Before COVID-19, Parisians purposefully selected their fresh bread, produce, and other grocery staples from stores along their routes in and out of the city. But with ongoing travel restrictions and continued guidance to stay at home, many of these old shopping habits—and stores—have been abandoned. In fact, since May, sales at some city center stores have declined by as much as 44%, whereas individual stores in outlying areas have seen massive sales increases of 147%. But shoppers didn’t simply reallocate their grocery spend to stores closer to home: They’ve also taken it hundreds of miles away.
During the first lockdown, which started in March, more than 400,000 Paris residents fled the capital, and a look at the city map below tells the story. The red portion is the heart of the city, which includes key transport hubs, business districts, and the city’s most popular tourist attractions; sales in these areas have declined by more than 15%. The outer suburbs of Paris are in green, where sales have increased by more than 15%, a reflection of just how dramatic the shift in shopping patterns has been.
There has also been a move by the more than 3 million households in France that have second homes to leave cities like Paris and take up residence in rural areas, on the coast, in the mountains, or in small villages, boosting sales in those regions. For example, during France’s first lockdown, stores in small villages with more than 50% of second homes saw unprecedented FMCG sales growth of 58%. Sales at stores in seaside resorts grew by 60%, despite the lack of tourism.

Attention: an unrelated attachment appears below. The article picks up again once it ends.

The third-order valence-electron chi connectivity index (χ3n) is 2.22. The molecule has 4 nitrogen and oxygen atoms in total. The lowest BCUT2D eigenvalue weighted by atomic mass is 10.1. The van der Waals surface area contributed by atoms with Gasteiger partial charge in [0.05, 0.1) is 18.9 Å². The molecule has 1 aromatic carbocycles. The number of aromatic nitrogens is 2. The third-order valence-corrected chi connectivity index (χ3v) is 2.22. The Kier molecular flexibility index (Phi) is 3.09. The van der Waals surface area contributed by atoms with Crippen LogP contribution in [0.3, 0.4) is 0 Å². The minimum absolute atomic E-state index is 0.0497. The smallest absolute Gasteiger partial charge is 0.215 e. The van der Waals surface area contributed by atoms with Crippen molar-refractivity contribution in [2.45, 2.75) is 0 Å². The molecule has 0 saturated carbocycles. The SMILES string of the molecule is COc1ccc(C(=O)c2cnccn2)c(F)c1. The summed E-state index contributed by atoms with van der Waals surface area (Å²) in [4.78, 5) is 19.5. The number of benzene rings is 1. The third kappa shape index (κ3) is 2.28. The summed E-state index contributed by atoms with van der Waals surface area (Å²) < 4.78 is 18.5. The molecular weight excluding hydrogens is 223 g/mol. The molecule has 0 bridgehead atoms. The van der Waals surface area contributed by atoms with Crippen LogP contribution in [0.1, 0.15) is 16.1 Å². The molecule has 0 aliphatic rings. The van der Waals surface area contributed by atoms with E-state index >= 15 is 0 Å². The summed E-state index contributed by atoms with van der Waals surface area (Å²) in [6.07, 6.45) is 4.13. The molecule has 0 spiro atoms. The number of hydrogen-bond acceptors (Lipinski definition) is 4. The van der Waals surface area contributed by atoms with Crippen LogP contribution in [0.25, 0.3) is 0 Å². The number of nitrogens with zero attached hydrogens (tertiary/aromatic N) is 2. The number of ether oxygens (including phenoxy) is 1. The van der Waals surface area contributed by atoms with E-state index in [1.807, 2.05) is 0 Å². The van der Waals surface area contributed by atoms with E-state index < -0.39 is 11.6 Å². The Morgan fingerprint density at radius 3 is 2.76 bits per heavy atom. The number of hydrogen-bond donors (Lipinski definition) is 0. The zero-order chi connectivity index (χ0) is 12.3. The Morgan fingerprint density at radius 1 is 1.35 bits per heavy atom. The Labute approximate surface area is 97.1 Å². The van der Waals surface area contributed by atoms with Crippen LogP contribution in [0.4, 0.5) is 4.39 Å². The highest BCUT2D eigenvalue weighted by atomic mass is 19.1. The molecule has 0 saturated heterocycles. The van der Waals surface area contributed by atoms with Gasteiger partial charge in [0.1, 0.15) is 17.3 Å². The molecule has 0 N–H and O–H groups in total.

This redistribution of consumer spend between city centers and suburbs has had a profound impact on France’s “golden stores”—the highest-revenue-generating stores. In 2019, FMCG sales in France totaled more than 110 billion euros, and 80% of those sales came from just 28% of stores. This year, sales have already exceeded the 100 billion euro mark, but changing purchasing behaviors and a rebalancing of stores mean that 80% of these sales now come from 31% of stores. That seemingly small 3% difference represents a major shift in the French retail landscape—and tens of millions of euros being spent across new stores. A strong signal for manufacturers to review distribution strategies to ensure prioritization is based on the current level of demand and the weight of each individual store.
Anne Haine, SVP Europe, Intelligent Analytics, NielsenIQ, says, “The pandemic has forced businesses to rethink previous norms. Remote working has worked, which means employees no longer need to be based in a specific location to fulfill their responsibilities. For cities like Paris, this could mean that the exodus of residents experienced during lockdowns may have a lasting effect as some people relocate permanently away from city centers.
“The FMCG industry has been a lifeline for people during the pandemic, and as we look to the future retailers should rethink their current store formats and locations, as well as future construction and expansion plans to take into consideration the moves French shoppers are making, both at home and away.”